16 Dec 2016 2:34 PM GMT
A two judge bench of the Supreme Court comprising of Justices Ranjan Gogoi and P.C.Pant in Ahmedabad Municipal Corporation v GTL Infrastructure Ltd. & Ors. Etc. has held that mobile towers come within the fold of ‘land and building’ appearing in 21 Entry 49 List II of the Seventh Schedule of the Constitution and can be termed as a ‘building’ for the purposes of levy of...
A two judge bench of the Supreme Court comprising of Justices Ranjan Gogoi and P.C.Pant in Ahmedabad Municipal Corporation v GTL Infrastructure Ltd. & Ors. Etc. has held that mobile towers come within the fold of ‘land and building’ appearing in 21 Entry 49 List II of the Seventh Schedule of the Constitution and can be termed as a ‘building’ for the purposes of levy of property tax.
The bench was hearing a batch mattersarising from impugned judgments passed by the Gujarat High Court declaring Section 145A of the Gujarat Provincial Municipal Corporations Act, 1949 (hereinafter referred to as “the Gujarat Act”) as ultra vires the Constitution, the Bombay High Court which in a somewhat similar challenge by the order under challenge had held that the levy of property tax on mobile towers should not be entertained and the aggrieved writ petitioners therein (cellular operators) should be left with the option of exhausting the alternate remedies provided by the Bombay Provincial Municipal Corporations Act, 1949 which was applicable to the State of Gujarat also until the year 2011 and other writ petitions u/a 32 raising identical issues. As the elaborate arguments centered around the provisions of the Gujarat Act, the judgment authored by Justice Gogoi chose to deal with it and apply the principles to other connected cases.
The bench noted that meaning of any Legislative Entry e.g. “Taxes on lands and buildings” (Entry 49 of List II) should not be understood by reference to the definition of the very same expressions appearing in a statute traceable to the particular Legislative Entry. In the instant case, though the Gujarat Act defined the expressions “land” and “building”, it would be self defeating to understand the meaning and scope of Entry 49 of List II by reference to the definition clauses in the Gujarat Act. The bench further held that endeavour must be to trace out the true meaning of the expressions “land and building” appearing against Entry 49 of List II by a correct application of the parameters and principles governing the interpretation of a Constitutional provision specially an Entry in any of the legislative fields under the Seventh Schedule to the Constitution.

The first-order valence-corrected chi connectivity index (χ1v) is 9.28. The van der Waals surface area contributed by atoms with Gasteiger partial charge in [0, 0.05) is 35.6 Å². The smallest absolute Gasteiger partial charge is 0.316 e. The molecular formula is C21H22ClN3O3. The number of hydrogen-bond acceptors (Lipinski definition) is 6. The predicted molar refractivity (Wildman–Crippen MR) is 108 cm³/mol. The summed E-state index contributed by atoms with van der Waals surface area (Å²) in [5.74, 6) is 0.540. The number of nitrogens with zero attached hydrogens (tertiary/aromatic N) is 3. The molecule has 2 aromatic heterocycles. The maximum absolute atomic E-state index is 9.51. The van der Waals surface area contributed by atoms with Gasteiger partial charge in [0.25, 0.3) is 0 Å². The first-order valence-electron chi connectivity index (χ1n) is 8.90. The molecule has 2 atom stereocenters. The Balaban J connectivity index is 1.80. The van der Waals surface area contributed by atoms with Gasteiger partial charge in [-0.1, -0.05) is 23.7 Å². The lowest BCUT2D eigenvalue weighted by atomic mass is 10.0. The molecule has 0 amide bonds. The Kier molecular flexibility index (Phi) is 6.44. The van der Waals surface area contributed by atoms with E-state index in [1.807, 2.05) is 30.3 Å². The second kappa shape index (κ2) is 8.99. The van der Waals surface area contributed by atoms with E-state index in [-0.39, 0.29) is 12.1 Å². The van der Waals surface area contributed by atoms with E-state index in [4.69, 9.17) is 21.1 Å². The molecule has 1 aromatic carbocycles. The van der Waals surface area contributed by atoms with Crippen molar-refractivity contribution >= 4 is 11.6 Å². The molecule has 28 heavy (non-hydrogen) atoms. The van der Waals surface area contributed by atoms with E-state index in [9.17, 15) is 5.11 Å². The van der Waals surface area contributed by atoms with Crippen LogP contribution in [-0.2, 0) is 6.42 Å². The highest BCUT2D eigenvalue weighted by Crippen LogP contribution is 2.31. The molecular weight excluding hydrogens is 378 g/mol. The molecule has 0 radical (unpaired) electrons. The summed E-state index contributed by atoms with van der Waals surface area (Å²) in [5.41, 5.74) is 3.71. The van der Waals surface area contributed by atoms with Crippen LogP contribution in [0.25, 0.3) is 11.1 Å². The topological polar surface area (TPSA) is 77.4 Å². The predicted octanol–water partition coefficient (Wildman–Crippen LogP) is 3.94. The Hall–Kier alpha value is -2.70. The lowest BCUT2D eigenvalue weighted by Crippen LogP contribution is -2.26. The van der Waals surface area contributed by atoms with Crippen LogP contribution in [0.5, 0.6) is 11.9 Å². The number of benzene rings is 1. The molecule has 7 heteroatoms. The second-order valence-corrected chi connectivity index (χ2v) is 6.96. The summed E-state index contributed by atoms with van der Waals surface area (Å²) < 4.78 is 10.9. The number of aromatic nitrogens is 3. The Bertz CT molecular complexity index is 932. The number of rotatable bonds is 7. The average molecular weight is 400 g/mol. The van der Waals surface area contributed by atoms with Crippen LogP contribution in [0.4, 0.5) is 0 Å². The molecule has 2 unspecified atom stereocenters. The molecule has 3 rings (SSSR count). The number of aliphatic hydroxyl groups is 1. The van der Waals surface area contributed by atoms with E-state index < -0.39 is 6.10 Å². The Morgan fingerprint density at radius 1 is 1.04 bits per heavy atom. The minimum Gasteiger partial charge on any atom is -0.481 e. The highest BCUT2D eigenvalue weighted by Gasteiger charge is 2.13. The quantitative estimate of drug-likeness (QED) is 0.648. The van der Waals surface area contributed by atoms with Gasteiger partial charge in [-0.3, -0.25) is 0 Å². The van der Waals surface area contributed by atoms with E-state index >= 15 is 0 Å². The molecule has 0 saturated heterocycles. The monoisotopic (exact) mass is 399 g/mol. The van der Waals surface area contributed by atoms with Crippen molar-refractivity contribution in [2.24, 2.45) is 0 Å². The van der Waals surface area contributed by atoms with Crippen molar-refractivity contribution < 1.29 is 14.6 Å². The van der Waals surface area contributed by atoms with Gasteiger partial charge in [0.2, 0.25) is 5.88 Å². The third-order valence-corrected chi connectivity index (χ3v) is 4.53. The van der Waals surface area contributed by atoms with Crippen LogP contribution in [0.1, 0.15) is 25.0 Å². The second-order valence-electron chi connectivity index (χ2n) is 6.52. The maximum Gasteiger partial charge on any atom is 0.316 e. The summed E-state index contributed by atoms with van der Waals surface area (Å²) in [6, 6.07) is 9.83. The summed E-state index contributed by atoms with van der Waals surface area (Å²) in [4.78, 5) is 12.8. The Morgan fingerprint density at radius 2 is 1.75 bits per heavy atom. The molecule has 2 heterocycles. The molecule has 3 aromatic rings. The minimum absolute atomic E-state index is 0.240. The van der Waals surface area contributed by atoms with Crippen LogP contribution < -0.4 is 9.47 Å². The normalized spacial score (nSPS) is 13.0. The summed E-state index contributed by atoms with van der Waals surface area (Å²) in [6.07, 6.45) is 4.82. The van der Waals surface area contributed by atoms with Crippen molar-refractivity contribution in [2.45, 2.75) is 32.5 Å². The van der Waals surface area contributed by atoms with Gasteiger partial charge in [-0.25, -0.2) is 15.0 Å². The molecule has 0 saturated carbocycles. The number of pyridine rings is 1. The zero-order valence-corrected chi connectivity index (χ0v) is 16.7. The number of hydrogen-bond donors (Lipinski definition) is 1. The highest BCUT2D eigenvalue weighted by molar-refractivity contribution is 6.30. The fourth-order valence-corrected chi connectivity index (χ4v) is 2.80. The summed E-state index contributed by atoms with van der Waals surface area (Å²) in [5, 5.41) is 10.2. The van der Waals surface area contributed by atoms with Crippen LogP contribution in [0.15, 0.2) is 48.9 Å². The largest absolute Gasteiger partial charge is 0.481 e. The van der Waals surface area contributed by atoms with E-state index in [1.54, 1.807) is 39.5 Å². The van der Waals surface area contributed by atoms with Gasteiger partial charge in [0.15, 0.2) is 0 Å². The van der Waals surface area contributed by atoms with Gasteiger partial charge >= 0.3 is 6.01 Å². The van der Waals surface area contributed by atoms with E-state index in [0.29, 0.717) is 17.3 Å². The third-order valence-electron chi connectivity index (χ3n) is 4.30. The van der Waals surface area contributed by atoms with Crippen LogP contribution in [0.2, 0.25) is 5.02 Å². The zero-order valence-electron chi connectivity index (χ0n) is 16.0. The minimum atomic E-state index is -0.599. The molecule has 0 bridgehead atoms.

The bench further noted‘what a Mobile Tower is and consists of’. Coming specifically to the expression “building” appearing in Entry 49 List II of the Seventh Schedule in view of the settled principles, the bench held that it would try to find out the true and correct meaning of the said expression and that it will be difficult to confine the meaning of the expression “building” to a residential building as commonly understood or a structure raised for the purpose of habitation. In Para 31 it washeld that if the definition of “land” and “building” contained in the Gujarat Act is to be understood, there is no reason as to why, though in common parlance and in everyday life, a mobile tower is certainly not a building, it would also cease to be a building for the purposes of Entry 49 List II so as to deny the State Legislature the power to levy a tax thereon. Such a law can trace its source to the provisions Entry 49 List II of the Seventh Schedule to the Constitution. The bench therefore, set aside the judgment passed by the Gujarat High Court, the Bombay High Court, transferred cases and the writ petitions accordingly and left it open, so far as the cellular operators in the Bombay cases were concerned, to agitate the issue with regard to the retrospective operation of the assessment/demand of tax and the quantum thereof before the appropriate forum, if so advised.
Read the Judgment here.